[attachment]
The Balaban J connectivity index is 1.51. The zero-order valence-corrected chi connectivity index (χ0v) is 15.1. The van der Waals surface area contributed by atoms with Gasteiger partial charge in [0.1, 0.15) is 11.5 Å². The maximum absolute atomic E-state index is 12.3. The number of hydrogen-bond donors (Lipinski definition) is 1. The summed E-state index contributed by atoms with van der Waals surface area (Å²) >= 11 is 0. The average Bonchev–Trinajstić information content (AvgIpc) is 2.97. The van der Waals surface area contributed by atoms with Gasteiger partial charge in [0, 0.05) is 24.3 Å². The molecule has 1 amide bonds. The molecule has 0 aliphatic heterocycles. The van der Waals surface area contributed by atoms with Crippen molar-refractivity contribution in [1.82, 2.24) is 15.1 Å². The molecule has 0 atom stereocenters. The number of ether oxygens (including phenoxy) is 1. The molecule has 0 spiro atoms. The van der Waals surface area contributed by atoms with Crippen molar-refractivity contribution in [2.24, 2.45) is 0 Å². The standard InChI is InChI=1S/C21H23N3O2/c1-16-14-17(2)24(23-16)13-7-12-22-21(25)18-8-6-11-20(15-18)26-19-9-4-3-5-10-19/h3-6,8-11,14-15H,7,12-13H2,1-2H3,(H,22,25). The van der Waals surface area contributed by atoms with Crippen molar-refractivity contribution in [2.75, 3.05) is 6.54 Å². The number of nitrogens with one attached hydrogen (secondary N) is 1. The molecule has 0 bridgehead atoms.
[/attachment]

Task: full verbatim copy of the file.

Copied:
The Balaban J connectivity index is 1.51. The zero-order valence-corrected chi connectivity index (χ0v) is 15.1. The van der Waals surface area contributed by atoms with Gasteiger partial charge in [0.1, 0.15) is 11.5 Å². The maximum absolute atomic E-state index is 12.3. The number of hydrogen-bond donors (Lipinski definition) is 1. The summed E-state index contributed by atoms with van der Waals surface area (Å²) >= 11 is 0. The average Bonchev–Trinajstić information content (AvgIpc) is 2.97. The van der Waals surface area contributed by atoms with Gasteiger partial charge in [0, 0.05) is 24.3 Å². The molecule has 1 amide bonds. The molecule has 0 aliphatic heterocycles. The van der Waals surface area contributed by atoms with Crippen molar-refractivity contribution in [1.82, 2.24) is 15.1 Å². The molecule has 0 atom stereocenters. The number of ether oxygens (including phenoxy) is 1. The molecule has 0 spiro atoms. The van der Waals surface area contributed by atoms with Crippen molar-refractivity contribution in [2.24, 2.45) is 0 Å². The standard InChI is InChI=1S/C21H23N3O2/c1-16-14-17(2)24(23-16)13-7-12-22-21(25)18-8-6-11-20(15-18)26-19-9-4-3-5-10-19/h3-6,8-11,14-15H,7,12-13H2,1-2H3,(H,22,25). The van der Waals surface area contributed by atoms with Crippen molar-refractivity contribution in [2.75, 3.05) is 6.54 Å². The number of nitrogens with one attached hydrogen (secondary N) is 1. The molecule has 0 bridgehead atoms.